Living Treasures: VeneKlasen introduced city’s kids to soccer, skiing
Marg VeneKlasen sat on a backless chair and reminisced about the time when she was a volunteer at the old St. Vincent Hospital. It was downtown then, in the 1960s, and she would show up armed with tap shoes and a ukulele to sing and dance for the elderly. One time, she said, she sneaked out a resident who had wanted to see the Plaza one last time.
It’s that spirit of kindness that would lead VeneKlasen to champion youth sports, bringing soccer and skiing to thousands of Santa Fe children. It’s also a major reason that the Santa Fe Living Treasures group named VeneKlasen as one of its Treasures for 2015.
“I have had a love affair with Santa Fe for a long time,” she said. “I have. And I am deeply honored that [it] loves me, too.”
The 30-year-old nonprofit names three new Living Treasures twice each year. But this time, VeneKlasen will share the honor with three others — two brothers will be named together — at 2 p.m. Sunday, June 28, at the Unitarian Universalist church.
VeneKlasen and her late husband raised their five children in the immaculate and storied north-side house that she still calls home. When they first bought the property, she said, there were only two other houses on the dirt road.
VeneKlasen moved to Santa Fe with her husband in the late ’50s. They were chasing a business venture, one that ultimately failed. But she became involved with the Santa Fe Preparatory School and launched efforts to introduce soccer to the masses. She said she wanted make another sport available to local kids, especially girls. Because in the 1970s, girls could play Little League and little else.
She had little experience with the sport, but she knew it was inexpensive — only a ball was required. Plus, it was a sport that required large teams and could involve a large number of students.
“Nobody had played soccer here, including me,” she said.
So, it wasn’t easy to get the state to accredit a program. Some men resisted, she said, because the season would overlap the football season. But through “unrelenting badgering” of city and state officials, she got the sport sanctioned. She later went on to start the Northern New Mexico Soccer Club.
VeneKlasen also spearheaded a program to provide affordable opportunities for Santa Fe children to go skiing. She organized a program in 1973 that would provide schoolchildren a trip up to the Santa Fe ski basin and a skiing lesson for an affordable price. Thousands of children benefited from the program.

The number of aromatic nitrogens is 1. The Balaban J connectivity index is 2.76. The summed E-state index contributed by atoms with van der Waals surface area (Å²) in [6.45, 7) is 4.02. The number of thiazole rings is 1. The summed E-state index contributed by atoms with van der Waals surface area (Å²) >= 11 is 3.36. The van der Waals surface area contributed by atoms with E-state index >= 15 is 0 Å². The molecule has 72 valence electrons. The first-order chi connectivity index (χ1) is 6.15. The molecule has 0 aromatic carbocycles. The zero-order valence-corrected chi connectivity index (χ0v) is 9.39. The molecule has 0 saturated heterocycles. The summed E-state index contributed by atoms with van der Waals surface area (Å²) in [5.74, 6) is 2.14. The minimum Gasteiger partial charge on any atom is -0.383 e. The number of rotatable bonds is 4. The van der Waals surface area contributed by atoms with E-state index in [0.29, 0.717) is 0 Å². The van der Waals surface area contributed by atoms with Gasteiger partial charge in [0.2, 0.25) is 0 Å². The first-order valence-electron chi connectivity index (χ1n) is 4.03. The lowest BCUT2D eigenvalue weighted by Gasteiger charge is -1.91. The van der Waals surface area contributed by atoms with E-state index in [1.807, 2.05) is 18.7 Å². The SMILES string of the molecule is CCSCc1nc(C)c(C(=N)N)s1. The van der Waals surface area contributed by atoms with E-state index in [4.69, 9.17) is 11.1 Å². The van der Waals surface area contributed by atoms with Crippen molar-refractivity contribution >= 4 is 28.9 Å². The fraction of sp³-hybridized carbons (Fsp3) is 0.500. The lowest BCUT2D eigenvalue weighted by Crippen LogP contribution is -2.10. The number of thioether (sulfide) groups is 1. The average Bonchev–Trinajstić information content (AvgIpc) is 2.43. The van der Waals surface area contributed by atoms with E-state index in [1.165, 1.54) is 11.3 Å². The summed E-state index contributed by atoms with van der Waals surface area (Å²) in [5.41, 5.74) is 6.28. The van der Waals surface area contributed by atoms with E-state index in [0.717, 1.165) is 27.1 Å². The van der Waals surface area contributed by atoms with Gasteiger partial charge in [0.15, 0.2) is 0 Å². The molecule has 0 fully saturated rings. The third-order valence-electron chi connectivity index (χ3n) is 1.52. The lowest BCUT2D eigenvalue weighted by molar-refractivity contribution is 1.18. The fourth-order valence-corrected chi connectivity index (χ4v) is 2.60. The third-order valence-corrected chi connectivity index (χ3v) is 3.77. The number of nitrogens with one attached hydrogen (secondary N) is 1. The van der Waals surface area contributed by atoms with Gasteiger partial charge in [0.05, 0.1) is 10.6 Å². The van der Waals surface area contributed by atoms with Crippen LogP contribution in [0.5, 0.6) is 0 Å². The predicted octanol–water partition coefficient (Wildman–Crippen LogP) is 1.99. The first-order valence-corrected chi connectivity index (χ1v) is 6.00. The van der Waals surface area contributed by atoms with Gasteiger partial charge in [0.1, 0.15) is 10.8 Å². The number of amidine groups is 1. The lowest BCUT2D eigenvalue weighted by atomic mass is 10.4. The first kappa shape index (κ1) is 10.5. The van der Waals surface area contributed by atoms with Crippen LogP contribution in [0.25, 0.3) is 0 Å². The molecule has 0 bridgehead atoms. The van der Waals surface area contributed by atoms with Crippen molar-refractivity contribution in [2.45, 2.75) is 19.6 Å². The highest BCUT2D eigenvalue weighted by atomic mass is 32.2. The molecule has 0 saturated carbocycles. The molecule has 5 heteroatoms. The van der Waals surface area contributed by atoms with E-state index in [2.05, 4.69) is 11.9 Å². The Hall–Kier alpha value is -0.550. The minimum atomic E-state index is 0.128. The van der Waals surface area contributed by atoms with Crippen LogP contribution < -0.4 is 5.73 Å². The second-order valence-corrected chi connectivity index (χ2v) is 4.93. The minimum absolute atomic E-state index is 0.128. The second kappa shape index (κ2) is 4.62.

That program was shuttered following a 1999 incident in which two people, including a child, died in a bus crash heading back from the ski resort. The bus service has since closed, and the company’s owner, Ray Sena, went to jail on charges of voluntary manslaughter and other crimes in connection to the crash.
VeneKlasen acknowledged the incident was a catastrophe, but she said that shouldn’t prevent the current generation of children from learning the sport.
“I want everyone in this community to help me so every kid who wants to can learn how to ski,” she said. “We can give that to our children.”
VeneKlasen said she is working to restore the ski program by talking with representatives of the city of Santa Fe and the Santa Fe school district.
VeneKlasen’s other major concern is a shortage of opportunities for young professionals in Santa Fe. The population, she said, is getting older, and the city needs young people to keep it alive.
She has served on several city committees, and even carried the Olympic torch on part of its journey through town in 2002.
For decades, VeneKlasen has run a real estate and property management company. Her rental company has about 60 to 70 properties. VeneKlasen laughed off the notion that she might retire.
When she’s not working, she’s playing tennis or skiing.
VeneKlasen lost her husband about 17 years ago when his plane crashed while he was hunting in Southern New Mexico. But she has her children, four boys and one girl. Their professional success, she said, is a thrill to watch. And the fact that her daughter became an activist feminist scholar is especially pleasing to her.
While VeneKlasen is happy for the Living Treasures honor, she’s quick to point out that the support of her family and community made her work possible.
“These things don’t come easily,” she said. “They’re not done by one person. Nothing is.”